David Nolan (PhiKap ’66), founder of the American Libertarian Party (LP), denounces the LP leadership and calls for molilization to “smaller-government states” at the New Hampshire Liberty Forum.
From George Donnelly (Twitter: @georgedonnelly ), who has been live-tweeting some of the New Hampshire Liberty Forum, I’ve learned that Libertarian Party founder David Nolan has been speaking there, denouncing the Libertarian Party’s current leadership (at least) and calling for libertarians to form a mutual aid network, vote with their feet by moving to smaller-government states and form enclaves to facilitate local mutual aid and activism. He reportedly announced the formation or upcoming formation of something he calls the “December 11th Group” — which name I’ll asssume was chosen as a reference to the founding date of the LP and not for sake of it being the date in 1994 that Boris Yeltsin ordered Russian troops into Chechnya.
From what little I’ve heard of it, I’m generally supportive of this approach, with some qualifications. There’s more than this that needs to be said about libertarian strategy (that is to say, agorist revolutionary strategy), but this fits in well with what myself and other left-libertarians have been saying for a while now. While it presumably leaves the door open for electoral activism for those that haven’t got that particular monkey off their backs yet, it’s also a not-particularly electoral approach. That ambiguity keeps the radicals and the moderates in contact, potentially aiding our efforts at further radicalization of the libertarian movement generally.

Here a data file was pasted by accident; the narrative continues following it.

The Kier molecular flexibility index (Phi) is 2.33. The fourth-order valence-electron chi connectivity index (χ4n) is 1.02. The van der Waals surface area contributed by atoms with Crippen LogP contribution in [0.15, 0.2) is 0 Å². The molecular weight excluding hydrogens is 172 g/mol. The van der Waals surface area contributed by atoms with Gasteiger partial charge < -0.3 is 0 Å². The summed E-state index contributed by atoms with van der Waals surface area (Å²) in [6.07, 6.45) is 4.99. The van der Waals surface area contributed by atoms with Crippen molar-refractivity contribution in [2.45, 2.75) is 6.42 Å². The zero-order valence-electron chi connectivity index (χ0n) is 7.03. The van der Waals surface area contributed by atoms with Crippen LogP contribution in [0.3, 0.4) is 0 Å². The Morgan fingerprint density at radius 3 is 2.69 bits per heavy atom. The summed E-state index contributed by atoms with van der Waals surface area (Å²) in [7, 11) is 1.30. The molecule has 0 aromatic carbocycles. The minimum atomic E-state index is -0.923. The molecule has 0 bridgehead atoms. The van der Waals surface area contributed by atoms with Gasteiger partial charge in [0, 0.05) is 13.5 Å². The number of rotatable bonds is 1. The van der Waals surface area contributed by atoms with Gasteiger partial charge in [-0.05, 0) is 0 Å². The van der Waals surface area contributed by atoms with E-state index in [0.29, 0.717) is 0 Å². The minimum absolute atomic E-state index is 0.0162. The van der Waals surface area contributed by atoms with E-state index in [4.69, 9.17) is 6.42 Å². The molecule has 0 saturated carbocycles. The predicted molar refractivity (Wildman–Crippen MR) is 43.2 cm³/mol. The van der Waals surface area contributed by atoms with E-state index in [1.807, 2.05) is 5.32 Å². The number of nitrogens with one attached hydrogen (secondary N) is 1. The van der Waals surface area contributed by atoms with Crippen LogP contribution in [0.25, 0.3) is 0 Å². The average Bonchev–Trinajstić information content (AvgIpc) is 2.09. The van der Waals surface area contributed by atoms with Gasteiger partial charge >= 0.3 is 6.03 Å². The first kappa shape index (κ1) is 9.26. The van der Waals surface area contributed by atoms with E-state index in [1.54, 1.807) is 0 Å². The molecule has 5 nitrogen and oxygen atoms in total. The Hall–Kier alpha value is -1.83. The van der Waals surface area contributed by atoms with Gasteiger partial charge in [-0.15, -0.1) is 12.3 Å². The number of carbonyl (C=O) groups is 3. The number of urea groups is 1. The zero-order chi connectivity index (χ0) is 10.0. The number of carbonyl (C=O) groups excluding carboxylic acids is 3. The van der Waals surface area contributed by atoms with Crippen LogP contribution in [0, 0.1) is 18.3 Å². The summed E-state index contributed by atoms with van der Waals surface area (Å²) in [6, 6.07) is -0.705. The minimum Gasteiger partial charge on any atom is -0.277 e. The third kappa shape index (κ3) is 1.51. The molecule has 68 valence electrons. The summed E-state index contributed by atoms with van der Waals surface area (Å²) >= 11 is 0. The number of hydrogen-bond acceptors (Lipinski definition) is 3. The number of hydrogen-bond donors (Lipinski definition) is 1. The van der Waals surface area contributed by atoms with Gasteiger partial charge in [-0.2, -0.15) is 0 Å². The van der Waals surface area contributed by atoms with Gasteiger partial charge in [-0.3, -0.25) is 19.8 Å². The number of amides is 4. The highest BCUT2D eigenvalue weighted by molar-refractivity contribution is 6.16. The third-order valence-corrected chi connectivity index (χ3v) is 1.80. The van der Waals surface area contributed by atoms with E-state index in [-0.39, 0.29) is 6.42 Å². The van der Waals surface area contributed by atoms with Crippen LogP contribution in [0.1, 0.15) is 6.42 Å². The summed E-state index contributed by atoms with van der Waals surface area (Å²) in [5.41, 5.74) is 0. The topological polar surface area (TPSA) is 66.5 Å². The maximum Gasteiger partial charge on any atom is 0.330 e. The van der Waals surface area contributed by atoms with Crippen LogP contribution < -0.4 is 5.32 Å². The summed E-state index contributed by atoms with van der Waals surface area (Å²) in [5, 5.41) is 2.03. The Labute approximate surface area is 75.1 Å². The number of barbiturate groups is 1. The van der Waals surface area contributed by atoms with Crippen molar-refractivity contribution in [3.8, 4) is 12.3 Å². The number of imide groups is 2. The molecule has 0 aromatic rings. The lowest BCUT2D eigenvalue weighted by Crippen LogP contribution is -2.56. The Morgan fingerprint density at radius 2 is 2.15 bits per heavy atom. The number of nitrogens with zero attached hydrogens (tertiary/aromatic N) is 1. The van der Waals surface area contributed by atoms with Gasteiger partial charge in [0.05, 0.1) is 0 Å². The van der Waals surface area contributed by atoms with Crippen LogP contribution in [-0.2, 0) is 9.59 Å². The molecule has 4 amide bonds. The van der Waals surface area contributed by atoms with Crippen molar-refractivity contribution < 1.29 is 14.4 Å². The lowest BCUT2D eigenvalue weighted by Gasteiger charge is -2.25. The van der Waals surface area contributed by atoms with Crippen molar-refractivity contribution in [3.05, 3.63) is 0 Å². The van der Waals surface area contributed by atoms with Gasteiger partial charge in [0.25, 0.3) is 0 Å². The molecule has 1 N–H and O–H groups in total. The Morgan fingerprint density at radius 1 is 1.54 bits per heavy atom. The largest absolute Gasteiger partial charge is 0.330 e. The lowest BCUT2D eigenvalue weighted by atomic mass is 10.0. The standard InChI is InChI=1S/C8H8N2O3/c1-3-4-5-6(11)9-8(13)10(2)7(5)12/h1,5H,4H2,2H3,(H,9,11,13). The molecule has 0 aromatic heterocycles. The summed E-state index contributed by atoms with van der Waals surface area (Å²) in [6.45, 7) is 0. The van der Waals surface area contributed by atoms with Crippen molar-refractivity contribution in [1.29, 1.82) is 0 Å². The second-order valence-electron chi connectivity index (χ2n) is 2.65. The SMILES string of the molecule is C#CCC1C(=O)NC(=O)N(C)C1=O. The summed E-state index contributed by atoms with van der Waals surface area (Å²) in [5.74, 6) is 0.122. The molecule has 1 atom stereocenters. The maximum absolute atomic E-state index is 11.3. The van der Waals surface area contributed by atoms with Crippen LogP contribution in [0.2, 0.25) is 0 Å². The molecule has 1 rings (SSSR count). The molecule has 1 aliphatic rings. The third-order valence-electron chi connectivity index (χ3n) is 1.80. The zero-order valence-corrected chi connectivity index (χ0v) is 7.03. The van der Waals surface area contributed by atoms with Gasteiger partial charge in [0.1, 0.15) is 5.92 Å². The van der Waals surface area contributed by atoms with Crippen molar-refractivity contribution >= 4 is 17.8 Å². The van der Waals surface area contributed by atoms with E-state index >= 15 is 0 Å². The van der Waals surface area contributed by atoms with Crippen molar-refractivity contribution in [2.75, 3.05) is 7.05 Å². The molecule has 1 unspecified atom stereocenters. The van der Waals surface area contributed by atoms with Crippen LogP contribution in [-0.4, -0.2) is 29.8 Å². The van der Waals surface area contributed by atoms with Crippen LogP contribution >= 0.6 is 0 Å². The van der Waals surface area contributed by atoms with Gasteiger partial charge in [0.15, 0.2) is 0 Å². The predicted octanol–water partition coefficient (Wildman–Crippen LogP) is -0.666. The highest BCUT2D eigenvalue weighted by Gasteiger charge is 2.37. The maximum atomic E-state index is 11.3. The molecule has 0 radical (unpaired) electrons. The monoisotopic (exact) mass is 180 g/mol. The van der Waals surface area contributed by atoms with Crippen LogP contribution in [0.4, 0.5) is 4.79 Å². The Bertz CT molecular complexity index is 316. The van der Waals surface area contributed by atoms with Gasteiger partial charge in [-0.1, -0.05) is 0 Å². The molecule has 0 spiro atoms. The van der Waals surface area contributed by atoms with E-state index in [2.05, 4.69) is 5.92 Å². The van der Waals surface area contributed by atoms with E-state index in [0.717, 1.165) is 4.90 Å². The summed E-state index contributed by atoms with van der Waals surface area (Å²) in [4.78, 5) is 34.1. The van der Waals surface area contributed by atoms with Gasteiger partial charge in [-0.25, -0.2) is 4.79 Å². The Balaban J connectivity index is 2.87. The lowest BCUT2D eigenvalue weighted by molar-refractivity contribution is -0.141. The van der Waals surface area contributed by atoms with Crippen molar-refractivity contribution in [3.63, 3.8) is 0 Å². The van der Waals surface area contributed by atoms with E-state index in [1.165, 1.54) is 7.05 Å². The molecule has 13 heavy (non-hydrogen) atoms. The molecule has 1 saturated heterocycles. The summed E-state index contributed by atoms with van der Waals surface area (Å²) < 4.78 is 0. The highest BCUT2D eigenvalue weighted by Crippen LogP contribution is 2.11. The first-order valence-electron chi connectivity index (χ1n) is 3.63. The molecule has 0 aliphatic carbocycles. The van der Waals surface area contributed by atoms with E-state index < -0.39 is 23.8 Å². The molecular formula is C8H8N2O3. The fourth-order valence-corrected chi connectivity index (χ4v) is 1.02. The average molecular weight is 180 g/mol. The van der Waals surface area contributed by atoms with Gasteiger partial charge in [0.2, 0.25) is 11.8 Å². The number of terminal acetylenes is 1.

Konkin foresaw in New Libertarian Manifesto that, at the correct stage of revolutionary development (that is to say, at the correct stage of market pre-development for adjudication and defense enterprises), agorist enclaves would naturally condense out of the general population as a result of popularizing our views — yet still leave the general population thoroughly contaminated with agorists and counter-economists.
Where that particular notion becomes potentially problematic is if it’s premature or the condensation process otherwise makes people bigger targets rather than smaller ones. Pie in the sky “anarcho-zionism” — in which we supposedly all get together in Galt’s Gulch or whatever — wouldn’t be economically viable without sufficient numbers of people involved and doesn’t necessarily make people safer from the state. Of particular concern is the understanding we must make our views popular enough for such a project to attract enough people while still leaving a significant number of supportive sympathizers back in the more statist areas. All of us remember the Waco Massacre, after all. Isolation and self-segregation potentially just makes you easier to dispose of for your enemies, which is precisely why mutual aid networks are a good idea (besides being prefigurative of agorist underground mutual surety enterprises — i.e. “insurance companies“ [.pdf]). With New Hampshire as the model, though, particularly the heroic voluntaryists in Keene, we’re more or less on the right track.
For those looking to see which states are comparatively more or less statist than others, the Mercatus Center has recently published a comprehensive ranking of U.S. states [.pdf], as well as their raw data that the study is based on, just in case you take issue with the way their scoring system is weighted. Missouri is in the top quintile, so I’m probably staying put for now.
Top states (enlarge):
- New Hampshire
- South Dakota
- North Dakota